CD. In spring, no, you are not too late. Fall application of VT will accentuate what happens in spring. But you can still do a good job with VT in spring and set yourself up for a good growing season.
Regarding the slug problem, sometimes that can be alleviated by VT by introducing air into the topsoil, which starts to reduce the moisture they are really liking. It also starts to break down some of the food they are after, which is the residue. So it can help you. Will it eliminate it? Maybe not. But it will help.
Q. Is VT tailored to a certain type of soil structure?
CD: As I was alluding to earlier, VT addresses more than just the top 2 in. of soil. It also sets the stage for a deeper soil profile to ensure there is nothing there to impede root development. Roots can grow as deep as 8 to 12 in. or deeper. If there is a compaction layer underneath the shallow topsoil, VT also serves as an inline ripper by making sure there are fracture zones in the subsoil to allow for good root development, water infiltration and air diffusion in that soil. The subsoil and root system need air just as much as the plant does. So VT must ensure the entire profile is set properly so that the very shallow VT has success in the later part of the cropping cycle.
RZ: The audience member makes a very good point. There are over 16,000 soil types according to the U.S. Soil Survey. Many of those exist in the same field. So underlying conditions must be considered also, and not just the top 2 to 3 in. of soil. They have to work in concert. And what a lot of growers have found successful is to look at the porosity of the soil and to consider non-inverting sub-soiling ahead of VT to reestablish the pore space deeper down so that after planting, roots can proliferate and can take advantage of not just the seedbed but those underlying subsoil improvements we have made, both in terms of the physical structure of soil and the pH, liming and fertility.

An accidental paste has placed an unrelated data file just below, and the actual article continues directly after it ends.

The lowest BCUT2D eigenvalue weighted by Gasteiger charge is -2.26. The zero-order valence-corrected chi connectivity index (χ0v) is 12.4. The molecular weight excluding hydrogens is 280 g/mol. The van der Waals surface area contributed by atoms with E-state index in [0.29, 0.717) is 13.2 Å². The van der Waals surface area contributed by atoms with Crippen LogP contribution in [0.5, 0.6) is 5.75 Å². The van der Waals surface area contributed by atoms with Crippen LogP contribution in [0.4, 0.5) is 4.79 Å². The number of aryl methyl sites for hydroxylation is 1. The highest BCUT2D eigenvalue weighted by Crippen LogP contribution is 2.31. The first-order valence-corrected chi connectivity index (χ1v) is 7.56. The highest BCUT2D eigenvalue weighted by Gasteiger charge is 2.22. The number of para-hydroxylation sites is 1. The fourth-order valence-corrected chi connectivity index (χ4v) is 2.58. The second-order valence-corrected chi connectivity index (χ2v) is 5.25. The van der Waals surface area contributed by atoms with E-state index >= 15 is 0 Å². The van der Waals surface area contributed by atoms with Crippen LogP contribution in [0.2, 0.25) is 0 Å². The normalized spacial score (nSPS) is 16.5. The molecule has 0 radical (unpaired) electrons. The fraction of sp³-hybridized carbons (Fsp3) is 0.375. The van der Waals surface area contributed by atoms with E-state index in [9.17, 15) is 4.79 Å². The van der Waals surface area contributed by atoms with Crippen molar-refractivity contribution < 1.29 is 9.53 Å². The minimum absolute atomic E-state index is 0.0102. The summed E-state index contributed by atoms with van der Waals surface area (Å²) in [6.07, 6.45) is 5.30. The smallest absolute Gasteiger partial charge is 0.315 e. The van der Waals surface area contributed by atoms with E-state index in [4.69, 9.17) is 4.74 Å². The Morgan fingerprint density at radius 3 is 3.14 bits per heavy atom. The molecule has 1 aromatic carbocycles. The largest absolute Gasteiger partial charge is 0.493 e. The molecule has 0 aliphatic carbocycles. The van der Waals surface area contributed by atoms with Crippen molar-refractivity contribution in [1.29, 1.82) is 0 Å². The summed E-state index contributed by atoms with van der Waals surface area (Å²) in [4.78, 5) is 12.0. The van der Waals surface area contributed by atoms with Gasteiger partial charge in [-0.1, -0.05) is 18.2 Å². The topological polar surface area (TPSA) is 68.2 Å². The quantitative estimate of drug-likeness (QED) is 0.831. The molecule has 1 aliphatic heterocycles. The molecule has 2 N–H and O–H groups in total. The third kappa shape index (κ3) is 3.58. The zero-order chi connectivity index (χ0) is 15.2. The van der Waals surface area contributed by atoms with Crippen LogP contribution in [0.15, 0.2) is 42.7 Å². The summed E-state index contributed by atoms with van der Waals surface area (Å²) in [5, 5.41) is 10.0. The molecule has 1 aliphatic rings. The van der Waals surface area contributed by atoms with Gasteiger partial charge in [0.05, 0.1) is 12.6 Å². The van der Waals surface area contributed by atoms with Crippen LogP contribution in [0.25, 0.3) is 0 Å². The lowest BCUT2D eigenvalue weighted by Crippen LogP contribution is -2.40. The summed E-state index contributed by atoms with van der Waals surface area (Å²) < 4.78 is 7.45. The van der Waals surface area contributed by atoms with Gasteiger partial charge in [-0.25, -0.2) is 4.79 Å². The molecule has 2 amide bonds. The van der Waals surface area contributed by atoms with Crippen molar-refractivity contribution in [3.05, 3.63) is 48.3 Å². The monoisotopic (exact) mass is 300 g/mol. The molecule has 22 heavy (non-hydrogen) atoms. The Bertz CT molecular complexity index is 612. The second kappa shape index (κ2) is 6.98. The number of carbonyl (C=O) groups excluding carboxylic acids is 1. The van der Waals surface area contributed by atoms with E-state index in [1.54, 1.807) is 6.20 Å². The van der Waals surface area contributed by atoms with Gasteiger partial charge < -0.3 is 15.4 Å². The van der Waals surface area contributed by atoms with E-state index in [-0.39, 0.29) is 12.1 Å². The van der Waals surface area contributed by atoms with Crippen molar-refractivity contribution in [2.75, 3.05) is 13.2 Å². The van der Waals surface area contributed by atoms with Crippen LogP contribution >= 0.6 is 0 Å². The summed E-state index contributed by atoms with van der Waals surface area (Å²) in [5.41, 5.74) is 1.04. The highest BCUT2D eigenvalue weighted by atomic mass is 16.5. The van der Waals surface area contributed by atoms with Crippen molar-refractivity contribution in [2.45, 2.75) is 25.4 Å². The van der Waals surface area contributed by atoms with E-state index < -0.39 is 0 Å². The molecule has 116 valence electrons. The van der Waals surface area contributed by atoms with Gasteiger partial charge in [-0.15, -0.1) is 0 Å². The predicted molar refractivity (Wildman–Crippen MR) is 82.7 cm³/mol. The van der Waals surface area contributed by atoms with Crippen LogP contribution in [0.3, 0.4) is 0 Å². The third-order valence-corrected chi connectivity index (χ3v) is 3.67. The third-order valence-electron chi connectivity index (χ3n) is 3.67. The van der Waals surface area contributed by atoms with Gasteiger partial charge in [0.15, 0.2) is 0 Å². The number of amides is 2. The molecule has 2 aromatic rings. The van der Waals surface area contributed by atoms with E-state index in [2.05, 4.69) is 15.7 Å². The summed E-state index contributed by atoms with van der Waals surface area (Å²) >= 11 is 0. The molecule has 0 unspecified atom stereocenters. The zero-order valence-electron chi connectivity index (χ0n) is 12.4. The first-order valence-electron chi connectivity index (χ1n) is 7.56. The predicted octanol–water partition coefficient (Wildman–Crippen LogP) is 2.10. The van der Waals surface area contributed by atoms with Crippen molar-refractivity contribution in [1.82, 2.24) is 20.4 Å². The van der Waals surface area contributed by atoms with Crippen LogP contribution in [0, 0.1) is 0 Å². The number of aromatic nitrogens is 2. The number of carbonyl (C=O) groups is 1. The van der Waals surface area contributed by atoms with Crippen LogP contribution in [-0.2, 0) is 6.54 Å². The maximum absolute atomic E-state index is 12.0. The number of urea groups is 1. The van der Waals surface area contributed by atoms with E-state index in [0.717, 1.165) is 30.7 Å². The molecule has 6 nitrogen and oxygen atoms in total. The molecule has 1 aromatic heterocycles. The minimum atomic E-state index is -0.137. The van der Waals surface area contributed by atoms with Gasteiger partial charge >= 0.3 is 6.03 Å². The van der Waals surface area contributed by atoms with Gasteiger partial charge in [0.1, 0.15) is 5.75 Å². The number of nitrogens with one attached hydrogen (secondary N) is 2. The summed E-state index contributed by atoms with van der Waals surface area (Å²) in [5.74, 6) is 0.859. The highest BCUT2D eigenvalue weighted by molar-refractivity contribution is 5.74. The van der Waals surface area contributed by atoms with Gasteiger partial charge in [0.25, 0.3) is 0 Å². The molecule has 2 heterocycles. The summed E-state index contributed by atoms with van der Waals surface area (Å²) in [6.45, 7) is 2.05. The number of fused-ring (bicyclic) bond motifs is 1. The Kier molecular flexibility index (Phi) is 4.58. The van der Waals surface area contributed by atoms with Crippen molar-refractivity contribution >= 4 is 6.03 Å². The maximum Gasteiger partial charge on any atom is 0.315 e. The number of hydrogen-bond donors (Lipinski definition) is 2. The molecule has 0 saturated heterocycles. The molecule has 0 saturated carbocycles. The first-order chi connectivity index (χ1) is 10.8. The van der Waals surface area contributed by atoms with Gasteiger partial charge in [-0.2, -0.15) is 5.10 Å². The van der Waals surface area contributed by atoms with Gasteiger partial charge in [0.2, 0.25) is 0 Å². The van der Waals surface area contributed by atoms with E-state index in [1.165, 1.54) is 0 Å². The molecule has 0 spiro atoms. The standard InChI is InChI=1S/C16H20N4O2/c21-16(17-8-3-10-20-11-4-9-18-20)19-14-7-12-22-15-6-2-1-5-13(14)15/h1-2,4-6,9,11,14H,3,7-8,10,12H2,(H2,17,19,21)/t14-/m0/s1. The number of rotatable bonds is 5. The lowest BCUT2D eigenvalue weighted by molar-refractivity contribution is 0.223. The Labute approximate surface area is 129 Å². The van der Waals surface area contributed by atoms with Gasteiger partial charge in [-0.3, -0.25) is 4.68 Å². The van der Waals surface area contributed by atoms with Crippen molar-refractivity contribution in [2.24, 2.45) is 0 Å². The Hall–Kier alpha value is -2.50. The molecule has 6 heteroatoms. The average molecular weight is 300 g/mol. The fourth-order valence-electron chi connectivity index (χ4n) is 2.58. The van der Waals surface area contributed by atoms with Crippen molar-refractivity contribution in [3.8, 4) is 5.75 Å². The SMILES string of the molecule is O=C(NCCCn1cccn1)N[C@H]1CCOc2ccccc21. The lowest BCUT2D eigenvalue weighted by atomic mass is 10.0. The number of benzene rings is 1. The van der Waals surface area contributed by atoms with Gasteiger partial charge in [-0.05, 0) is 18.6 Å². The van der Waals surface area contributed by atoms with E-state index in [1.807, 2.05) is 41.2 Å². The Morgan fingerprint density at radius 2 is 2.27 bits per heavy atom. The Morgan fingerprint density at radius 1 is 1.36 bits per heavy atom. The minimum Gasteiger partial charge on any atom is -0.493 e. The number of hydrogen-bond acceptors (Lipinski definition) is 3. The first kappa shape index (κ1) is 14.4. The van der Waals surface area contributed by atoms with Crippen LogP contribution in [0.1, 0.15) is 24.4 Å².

Q-What is the optimum speed for these machines? Would you be better off with a 50-ft machine at 10 mph, a 40 ft. machine at 12 mph. And what is the optimal blade configuration?
JB. That also varies by soil type. We like to consult with our dealers to answer that. It seems like the range is anywhere from 8 to 12 mph. A lot of things happen at 12 mph, and you have to be conscious of what is going on around you, especially at 40 and 50 ft. working widths. Every tool has an optimal speed and they are not all the same. We can recommend what speed based on that tool.
In the case of a chisel plow, we would recommend the 8-wave all the way through the machine. Basically I would sell him a field cultivator. If you have already made the full transition into VT, most often, depending on soil type, we would recommend the 13-wave or a combination of the two so that you get best of both worlds.
Q. Would the bigger blade cause more fracturing?
JB. Ironically, not always, and it is soil-type related to some degree. We will find fracturing below the blade more frequently with the 13-flute blade than the 8-flute blade, and the straighter the blade, the more likely that is to happen. So the more flutes you have, the more vibration, and the more density reduction.